The American Bar Association (ABA) will no longer require law schools to impose strict racial enrollment quotas to maintain accreditation.
The proposal, first made public in May 2021, would have required law schools to submit yearly progress reports on minority enrollment to the ABA. Law schools would have run the risk of losing their accreditation if they did not increase the enrollment of “underrepresented groups.”
The Washington Free Beacon reported that the proposal went through three rounds of changes before the association’s house of delegates ultimately decided to withdraw it. However, they did not rule out revisiting it in the future.
A statement that received criticism from many in the legal circle — including from prominent colleges — was in an early draft cautioning that US anti-discrimination statutes were “not a basis” for “non-compliance” with the diversity requirement.
Ten Yale Law School professors said in a public statement in June 2021 that the proposal “instructs schools to risk violating state or federal law in order to retain accreditation,” The Washington Free Beacon reported.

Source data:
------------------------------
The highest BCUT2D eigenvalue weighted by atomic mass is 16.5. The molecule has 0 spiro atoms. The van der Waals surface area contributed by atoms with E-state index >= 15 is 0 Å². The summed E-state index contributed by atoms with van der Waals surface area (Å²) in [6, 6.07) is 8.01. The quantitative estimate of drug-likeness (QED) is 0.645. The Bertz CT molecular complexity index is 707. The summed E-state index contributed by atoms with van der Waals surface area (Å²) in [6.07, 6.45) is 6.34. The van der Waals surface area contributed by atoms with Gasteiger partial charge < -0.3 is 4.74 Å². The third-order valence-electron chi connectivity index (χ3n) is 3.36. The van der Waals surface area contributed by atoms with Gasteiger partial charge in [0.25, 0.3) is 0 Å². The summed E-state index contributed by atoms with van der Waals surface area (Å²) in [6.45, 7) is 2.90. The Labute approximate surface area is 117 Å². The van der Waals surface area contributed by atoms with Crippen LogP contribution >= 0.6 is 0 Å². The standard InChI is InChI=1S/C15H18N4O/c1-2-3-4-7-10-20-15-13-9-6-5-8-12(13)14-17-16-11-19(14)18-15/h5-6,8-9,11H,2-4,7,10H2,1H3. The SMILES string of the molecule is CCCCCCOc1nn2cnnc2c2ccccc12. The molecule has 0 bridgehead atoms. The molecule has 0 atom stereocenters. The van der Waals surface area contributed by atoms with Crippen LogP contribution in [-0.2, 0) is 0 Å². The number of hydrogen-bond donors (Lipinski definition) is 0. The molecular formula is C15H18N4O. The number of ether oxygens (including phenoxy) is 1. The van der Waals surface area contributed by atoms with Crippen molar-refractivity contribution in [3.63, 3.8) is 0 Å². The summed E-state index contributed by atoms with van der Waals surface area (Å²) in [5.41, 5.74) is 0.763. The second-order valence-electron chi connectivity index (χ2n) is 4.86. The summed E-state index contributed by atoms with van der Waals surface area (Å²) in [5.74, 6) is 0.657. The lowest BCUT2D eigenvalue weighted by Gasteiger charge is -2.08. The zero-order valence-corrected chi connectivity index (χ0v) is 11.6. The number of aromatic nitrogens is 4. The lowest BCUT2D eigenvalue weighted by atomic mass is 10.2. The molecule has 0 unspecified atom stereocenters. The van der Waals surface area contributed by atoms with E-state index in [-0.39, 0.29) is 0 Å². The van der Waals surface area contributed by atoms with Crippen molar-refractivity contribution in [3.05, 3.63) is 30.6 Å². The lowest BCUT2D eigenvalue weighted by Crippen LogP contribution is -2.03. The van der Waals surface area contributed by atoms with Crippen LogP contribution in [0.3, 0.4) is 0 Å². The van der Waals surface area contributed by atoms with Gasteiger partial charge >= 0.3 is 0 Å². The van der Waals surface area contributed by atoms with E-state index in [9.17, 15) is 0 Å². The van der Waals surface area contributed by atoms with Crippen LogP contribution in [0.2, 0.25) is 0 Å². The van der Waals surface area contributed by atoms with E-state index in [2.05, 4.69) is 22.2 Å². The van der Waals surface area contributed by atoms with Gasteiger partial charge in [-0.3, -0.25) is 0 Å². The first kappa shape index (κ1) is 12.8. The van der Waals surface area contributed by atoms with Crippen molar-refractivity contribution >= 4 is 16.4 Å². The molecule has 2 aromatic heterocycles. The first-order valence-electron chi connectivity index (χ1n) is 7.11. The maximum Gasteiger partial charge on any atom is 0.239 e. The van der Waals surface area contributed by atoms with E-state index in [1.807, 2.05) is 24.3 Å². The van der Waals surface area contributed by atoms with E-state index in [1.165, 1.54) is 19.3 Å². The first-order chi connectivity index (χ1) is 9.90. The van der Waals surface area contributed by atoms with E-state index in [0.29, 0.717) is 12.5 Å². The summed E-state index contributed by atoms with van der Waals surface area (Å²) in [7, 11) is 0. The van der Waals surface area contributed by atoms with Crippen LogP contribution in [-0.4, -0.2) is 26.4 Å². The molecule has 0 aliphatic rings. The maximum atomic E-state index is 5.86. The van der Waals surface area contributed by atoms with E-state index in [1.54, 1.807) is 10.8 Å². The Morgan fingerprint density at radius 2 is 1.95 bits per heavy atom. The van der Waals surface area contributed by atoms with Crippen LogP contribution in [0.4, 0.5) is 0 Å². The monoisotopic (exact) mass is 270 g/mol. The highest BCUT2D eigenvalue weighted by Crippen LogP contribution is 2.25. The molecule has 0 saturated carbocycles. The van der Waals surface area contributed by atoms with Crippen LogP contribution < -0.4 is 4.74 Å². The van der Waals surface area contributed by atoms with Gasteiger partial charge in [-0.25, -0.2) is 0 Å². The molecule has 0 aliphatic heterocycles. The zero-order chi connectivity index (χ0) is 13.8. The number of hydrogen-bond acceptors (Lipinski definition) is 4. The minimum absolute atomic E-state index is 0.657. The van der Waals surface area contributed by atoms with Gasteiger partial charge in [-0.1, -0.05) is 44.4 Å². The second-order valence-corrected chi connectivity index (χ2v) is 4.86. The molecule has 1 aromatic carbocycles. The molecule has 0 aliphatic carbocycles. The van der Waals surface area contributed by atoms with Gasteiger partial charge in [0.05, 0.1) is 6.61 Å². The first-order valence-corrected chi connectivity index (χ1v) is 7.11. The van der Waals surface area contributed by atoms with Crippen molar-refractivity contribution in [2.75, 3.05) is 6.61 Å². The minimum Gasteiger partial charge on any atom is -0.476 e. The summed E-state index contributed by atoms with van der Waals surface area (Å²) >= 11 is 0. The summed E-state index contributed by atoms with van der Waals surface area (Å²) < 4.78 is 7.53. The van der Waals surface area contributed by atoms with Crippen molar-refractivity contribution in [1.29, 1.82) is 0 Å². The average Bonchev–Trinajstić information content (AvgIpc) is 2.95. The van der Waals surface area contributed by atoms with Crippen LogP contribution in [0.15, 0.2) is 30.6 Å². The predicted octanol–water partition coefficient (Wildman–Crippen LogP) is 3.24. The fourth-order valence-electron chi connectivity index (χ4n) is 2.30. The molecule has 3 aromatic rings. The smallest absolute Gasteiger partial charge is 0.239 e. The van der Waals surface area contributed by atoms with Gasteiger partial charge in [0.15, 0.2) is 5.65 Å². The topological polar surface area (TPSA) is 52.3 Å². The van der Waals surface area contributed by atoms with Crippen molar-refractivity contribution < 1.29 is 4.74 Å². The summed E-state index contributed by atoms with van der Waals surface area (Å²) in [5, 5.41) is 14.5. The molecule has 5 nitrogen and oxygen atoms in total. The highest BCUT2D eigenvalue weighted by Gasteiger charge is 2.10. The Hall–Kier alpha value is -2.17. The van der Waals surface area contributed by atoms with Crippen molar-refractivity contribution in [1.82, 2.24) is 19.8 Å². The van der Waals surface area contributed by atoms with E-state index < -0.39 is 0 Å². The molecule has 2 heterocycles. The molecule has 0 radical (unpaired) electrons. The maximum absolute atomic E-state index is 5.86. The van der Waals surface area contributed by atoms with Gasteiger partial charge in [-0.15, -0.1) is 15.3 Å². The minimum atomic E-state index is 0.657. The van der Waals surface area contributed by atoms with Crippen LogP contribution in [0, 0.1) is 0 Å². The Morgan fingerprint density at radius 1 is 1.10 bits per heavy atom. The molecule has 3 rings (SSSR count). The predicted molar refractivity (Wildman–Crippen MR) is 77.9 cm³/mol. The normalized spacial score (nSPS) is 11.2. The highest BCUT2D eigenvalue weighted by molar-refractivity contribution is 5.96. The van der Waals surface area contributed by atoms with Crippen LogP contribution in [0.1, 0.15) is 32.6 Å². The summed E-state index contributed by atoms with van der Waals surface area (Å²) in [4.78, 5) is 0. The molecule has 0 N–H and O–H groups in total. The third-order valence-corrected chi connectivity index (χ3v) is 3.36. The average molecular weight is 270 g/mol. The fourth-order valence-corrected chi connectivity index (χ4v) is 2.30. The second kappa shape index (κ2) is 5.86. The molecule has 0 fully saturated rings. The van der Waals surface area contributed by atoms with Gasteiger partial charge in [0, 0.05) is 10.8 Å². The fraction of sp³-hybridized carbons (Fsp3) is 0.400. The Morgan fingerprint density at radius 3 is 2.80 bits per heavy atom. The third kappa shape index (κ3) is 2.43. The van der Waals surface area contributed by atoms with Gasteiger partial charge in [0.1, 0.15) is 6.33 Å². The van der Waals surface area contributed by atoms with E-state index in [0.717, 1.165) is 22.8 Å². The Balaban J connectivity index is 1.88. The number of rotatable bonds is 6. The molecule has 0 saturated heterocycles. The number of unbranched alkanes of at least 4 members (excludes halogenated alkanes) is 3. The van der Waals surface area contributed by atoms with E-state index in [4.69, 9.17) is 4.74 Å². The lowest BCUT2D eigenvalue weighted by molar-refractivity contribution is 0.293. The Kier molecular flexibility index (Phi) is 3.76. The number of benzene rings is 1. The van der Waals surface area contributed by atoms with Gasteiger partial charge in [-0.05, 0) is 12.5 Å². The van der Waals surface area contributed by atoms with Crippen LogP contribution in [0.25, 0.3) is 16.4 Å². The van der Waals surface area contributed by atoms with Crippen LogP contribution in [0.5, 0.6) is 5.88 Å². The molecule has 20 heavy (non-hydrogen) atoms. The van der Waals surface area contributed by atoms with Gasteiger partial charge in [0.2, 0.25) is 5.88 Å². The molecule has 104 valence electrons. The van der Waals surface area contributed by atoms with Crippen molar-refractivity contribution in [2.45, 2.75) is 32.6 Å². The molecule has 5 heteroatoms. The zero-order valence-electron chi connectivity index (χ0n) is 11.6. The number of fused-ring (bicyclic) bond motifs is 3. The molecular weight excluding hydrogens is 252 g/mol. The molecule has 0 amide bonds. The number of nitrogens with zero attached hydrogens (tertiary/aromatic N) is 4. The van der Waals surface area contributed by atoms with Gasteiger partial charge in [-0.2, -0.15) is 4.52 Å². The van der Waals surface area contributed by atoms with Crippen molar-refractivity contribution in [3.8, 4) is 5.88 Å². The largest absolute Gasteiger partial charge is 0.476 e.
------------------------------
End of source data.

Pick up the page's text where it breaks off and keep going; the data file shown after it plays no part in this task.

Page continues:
According to a document from the Bar Association summarizing the criticism it received, law professors were voicing “legal issues” about the “use of racial balancing or quotas” as recently as February.
Road to Equality?
The decision to abandon the proposal comes as the Supreme Court prepares to hear arguments in the historic affirmative action case Students for Fair Admissions v. Harvard, which may outlaw racial preferences in higher education.
The ABA, which accredits nearly all law schools in the US, has also raised concerns about getting rid of the LSAT, which some claim discriminates against minority applicants.
In addition, over the objections of law professors who claimed the rule would harm academic freedom, it decided in February to mandate that law schools teach students “on bias, cross-cultural competency, and racism.”